Dakota Johnson calls co-star Shia LaBeouf's 2017 arrest a 'terrifying and difficult journey'

Dakota Johnson, right, opens up about Shia LaBeouf's 2017 arrest while the co-stars were filming "The Peanut Butter Falcon." (Photo: Getty Images)

Dakota Johnson is speaking out about her Peanut Butter Falcon co-star Shia LaBeouf’s 2017 arrest and sharing her side of the “difficult journey.”

During her appearance on The Ellen Degeneres Show, the actress discussed LaBeouf’s arrest (depicted in his current autobiographical film, Honey Boy) for disorderly conduct, public intoxication and obstruction of justice that took place while the two were on location in Georgia for the movie.

She even opened up about feeing “protective” over the 33-year-old actor, and their co-star Zack Gottsagen.

“I felt very protective of him and I felt very like, that’s a really terrifying and difficult journey for somebody to experience. And I felt really aware of that,” Johnson said. “We were there to make this movie and Zack is really a phenomenal human being and…you feel very awake to the truth of life and humanity and love and people and real connections when you’re with him.”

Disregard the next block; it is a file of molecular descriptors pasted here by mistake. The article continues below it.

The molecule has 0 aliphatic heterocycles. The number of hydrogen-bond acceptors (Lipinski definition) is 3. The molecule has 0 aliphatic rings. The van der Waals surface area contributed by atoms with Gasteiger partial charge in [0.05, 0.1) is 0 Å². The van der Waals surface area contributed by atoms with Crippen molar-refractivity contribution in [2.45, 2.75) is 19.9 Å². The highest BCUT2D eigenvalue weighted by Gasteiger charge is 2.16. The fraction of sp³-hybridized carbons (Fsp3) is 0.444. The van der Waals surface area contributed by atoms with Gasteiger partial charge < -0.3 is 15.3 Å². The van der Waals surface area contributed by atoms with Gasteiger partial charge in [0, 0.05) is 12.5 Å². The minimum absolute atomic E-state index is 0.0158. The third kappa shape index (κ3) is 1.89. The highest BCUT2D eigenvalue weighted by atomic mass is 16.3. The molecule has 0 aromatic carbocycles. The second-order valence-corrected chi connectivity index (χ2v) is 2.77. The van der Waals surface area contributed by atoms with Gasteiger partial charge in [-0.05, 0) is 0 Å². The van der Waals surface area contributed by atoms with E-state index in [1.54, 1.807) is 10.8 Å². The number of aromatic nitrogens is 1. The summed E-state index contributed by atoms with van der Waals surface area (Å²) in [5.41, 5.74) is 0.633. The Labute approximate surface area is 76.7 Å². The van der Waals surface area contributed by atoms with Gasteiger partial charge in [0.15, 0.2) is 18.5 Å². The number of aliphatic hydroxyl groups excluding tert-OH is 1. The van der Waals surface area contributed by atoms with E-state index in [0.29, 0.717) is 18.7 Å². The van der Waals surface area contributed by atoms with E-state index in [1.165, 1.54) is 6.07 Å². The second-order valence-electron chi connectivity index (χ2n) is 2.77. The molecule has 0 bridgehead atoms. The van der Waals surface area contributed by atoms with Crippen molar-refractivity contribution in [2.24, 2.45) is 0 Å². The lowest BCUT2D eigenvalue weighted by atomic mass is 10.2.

Zack Gottsagen and Shia LaBeouf in The Peanut Butter Falcon.

Gottsagen is an actor with Down syndrome who plays a young man looking to become a wrestler. And while LaBeouf’s character takes Gottsagen’s under his wing in the film, the movie’s actors have said that their relationship was much the same in real life. LaBeouf has since said that Gottsagen was an instrumental part of his recovery.

Read more: LaBeouf says playing his own dad was like ‘an exorcism’

“I think that that was just a kind of a very important moment for Shia,” Johnson continued. “I don’t condemn people for their mistakes. I want them to get through it, so that’s what I tried to do.”

LaBeouf made a public apology on Twitter after the arrest and has since been working on maintaining his sobriety.

In November, the actor paid tribute to the police officers who arrested him in Georgia.

The actor was accepting an award for screenwriting for his new movie Honey Boy at the Hollywood Film Awards when he credited the law for putting him on a new path.

“I want to thank the police officer who arrested me in Georgia,” he said, to whoops from the crowd, “for changing my life.”

He added: “I want to thank my therapist and my sponsor for saving my life [and] my parents for giving my life.”